- Game 11: Win, 4-2. Jeremy Hellickson trotted out the weirdly potent combo of low strike outs, low walks, and low home runs to put together 7 strong innings and give his team the chance to win. The clock will eventually strike midnight on his high wire act, but for now that mixed metaphor is working for Hellickson (and me). Interesting note: Matt Albers finished the game for the Nationals and, as his team was down 2-4, he did not record a save. It might not seem like a particularly noteworthy occasion except that Albers has never recorded a save, despite finishing nearly 100 games in the majors. He is in a race with Ryan Webb for this particularly weird record. It’s not McGwire-Sosa, but they can’t all be, right? It’s the little things that make baseball fun.
- Game 12: Loss, 4-6. The bad news: Jerad Eickhoff had his worst game of the season. The good news: That “worst start” was merely 3 runs in 6 innings. It’s hard to find much fault with what Eickhoff is doing as he continues his quietly effective career. If only his team could start scoring runs for him, then he could get some of those elusive (and meaningless) pitcher wins. The Phillies were in line for the win going into the 9th inning when the Curse of the Phillies Closer found its latest victim – Joaquin Benoit. Up 4-3 in the 9th, Benoit recorded two flyouts, a walk, and a single before Bryce Harper took center stage. Benoit quickly worked Harper into a desirable 0-2 count. For his career, Harper’s numbers in an 0-2 count resemble that of the infamous Michael Martinez. Unfortunately, “almost never getting a hit” is much different than “never getting a hit”, and for the second time in the game Harper went deep, sealing the Nats victory and breaking the Phillies weekend winning streak. At least we got this gif out of it.
Something interesting I wanted to mention.
The Phillies have two first baseman on the 25-man roster – Tommy Joseph (right-handed) and Brock Stassi (left-handed). Given their talent levels (and relative lack of experience), a platoon wouldn’t be out of the ordinary. Usually, platoon use is based on the opposing starting pitcher – a left hander starts against a right handed pitcher, and vice versa.
Pete Mackanin has been doing something weird, and he’s been doing it almost every single game. Rather than follow the traditional platoon strategy, he has been managing around the pitcher’s batting spot by double switching when it’s about to come up. The usual formula has featured Tommy Joseph as the starter, and from about the 6th or 7th inning on Mr. Stassi has manned first and batted 9th. This pushes the pitcher’s spot back to 6th or 7th in the order. In effect, Pete is limiting the number of times he has to go to a pinch hitter, although he’s still burning a bench player to do so.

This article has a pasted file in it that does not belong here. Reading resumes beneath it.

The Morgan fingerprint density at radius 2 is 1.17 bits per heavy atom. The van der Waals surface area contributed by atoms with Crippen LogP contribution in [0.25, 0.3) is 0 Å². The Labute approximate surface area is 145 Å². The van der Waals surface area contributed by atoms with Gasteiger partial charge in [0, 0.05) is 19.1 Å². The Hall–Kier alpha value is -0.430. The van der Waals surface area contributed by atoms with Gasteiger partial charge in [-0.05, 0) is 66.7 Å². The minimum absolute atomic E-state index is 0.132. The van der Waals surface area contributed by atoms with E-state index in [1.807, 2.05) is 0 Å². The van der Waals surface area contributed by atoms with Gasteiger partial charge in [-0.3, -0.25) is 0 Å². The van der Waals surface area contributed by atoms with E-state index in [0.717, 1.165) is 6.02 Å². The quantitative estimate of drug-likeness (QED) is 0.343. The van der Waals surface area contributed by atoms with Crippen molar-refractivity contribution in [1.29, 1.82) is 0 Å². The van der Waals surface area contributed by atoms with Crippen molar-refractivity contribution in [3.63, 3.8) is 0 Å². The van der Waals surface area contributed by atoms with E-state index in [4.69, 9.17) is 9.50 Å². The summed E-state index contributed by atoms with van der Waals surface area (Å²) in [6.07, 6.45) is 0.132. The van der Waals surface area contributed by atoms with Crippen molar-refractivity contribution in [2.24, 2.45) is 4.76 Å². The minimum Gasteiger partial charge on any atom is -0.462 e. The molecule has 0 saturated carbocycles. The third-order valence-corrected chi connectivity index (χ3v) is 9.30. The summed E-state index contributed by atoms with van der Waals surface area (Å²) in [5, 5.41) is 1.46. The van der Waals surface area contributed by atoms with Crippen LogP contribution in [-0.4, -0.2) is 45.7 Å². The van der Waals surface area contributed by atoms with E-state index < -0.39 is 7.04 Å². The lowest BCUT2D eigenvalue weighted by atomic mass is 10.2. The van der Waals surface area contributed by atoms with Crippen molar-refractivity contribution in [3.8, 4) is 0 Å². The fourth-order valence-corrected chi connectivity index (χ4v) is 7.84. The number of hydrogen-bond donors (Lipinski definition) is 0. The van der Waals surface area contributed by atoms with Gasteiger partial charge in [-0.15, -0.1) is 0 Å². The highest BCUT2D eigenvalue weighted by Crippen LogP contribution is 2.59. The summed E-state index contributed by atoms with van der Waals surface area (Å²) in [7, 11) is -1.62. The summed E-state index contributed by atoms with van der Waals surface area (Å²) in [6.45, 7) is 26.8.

I was wondering if there was any math to back up this strategy, so I tried doing a simple correlation – I went back to 2002 for each team and compared the number of plate appearances by pinch hitters vs. runs scored. My hypothesis: Since PH are generally worse at hitting (or they wouldn’t be PH), the more PA they got, the fewer runs a team will have scored.
There was one major oversight about this misguided math. If a pinch hitter is getting more plate appearances, it means the offense is doing well enough to turn the lineup over and reach the pinch hitter’s spot. So in actuality – the more plate appearances pinch hitters get, the more runs a team will have scored. That means all Pete is doing with the double switch is demonstrating his preference for Joseph and Stassi over Nava or Blanco. Given their performance to date, the validity of that assertion could be questioned. I’m sure as the season goes on we’ll see more moves like Friday, when it was Blanco rather than Stassi who was double switched into the game.
After two weeks, the Phillies are sitting on a 4-8 record. You don’t have to go far to find a worse start to a season – the 2015 Phillies would start 4-9 on route to a major league worst 63-99. The 2017 team is better than that team was, but if things keep going the way they are it’s only a matter of time before reinforcements in the form of top prospects arrive.